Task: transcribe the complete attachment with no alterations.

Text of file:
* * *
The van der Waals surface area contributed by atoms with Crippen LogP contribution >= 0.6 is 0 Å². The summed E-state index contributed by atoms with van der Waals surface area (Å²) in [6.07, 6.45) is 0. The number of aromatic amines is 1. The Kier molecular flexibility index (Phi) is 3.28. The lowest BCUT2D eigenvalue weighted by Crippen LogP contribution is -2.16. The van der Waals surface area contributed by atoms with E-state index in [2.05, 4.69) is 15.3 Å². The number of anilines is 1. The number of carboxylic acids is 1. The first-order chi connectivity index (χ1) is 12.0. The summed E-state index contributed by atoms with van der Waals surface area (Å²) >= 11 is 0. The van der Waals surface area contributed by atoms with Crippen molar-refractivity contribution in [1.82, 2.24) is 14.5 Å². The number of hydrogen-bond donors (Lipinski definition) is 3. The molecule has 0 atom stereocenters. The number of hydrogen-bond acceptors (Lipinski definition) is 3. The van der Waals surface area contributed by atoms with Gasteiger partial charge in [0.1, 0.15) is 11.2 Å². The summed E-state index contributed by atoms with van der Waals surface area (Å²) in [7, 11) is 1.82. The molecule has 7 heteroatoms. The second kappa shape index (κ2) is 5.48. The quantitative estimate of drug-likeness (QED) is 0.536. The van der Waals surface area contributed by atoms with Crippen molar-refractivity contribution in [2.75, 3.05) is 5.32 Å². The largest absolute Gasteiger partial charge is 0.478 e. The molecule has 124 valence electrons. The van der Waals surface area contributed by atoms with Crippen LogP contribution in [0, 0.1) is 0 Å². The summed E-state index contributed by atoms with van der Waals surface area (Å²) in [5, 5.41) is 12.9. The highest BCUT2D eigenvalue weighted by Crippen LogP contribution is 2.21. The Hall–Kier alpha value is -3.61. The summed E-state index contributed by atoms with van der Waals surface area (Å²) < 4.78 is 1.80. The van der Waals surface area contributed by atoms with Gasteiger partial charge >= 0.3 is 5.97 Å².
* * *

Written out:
The van der Waals surface area contributed by atoms with Crippen LogP contribution >= 0.6 is 0 Å². The summed E-state index contributed by atoms with van der Waals surface area (Å²) in [6.07, 6.45) is 0. The number of aromatic amines is 1. The Kier molecular flexibility index (Phi) is 3.28. The lowest BCUT2D eigenvalue weighted by Crippen LogP contribution is -2.16. The van der Waals surface area contributed by atoms with E-state index in [2.05, 4.69) is 15.3 Å². The number of anilines is 1. The number of carboxylic acids is 1. The first-order chi connectivity index (χ1) is 12.0. The summed E-state index contributed by atoms with van der Waals surface area (Å²) >= 11 is 0. The van der Waals surface area contributed by atoms with Crippen molar-refractivity contribution in [1.82, 2.24) is 14.5 Å². The number of hydrogen-bond donors (Lipinski definition) is 3. The molecule has 0 atom stereocenters. The number of hydrogen-bond acceptors (Lipinski definition) is 3. The van der Waals surface area contributed by atoms with Gasteiger partial charge in [0.1, 0.15) is 11.2 Å². The summed E-state index contributed by atoms with van der Waals surface area (Å²) in [7, 11) is 1.82. The molecule has 7 heteroatoms. The second kappa shape index (κ2) is 5.48. The quantitative estimate of drug-likeness (QED) is 0.536. The van der Waals surface area contributed by atoms with Crippen molar-refractivity contribution in [2.75, 3.05) is 5.32 Å². The largest absolute Gasteiger partial charge is 0.478 e. The molecule has 124 valence electrons. The van der Waals surface area contributed by atoms with Crippen LogP contribution in [0, 0.1) is 0 Å². The summed E-state index contributed by atoms with van der Waals surface area (Å²) in [5, 5.41) is 12.9. The highest BCUT2D eigenvalue weighted by Crippen LogP contribution is 2.21. The Hall–Kier alpha value is -3.61. The summed E-state index contributed by atoms with van der Waals surface area (Å²) < 4.78 is 1.80. The van der Waals surface area contributed by atoms with Gasteiger partial charge >= 0.3 is 5.97 Å².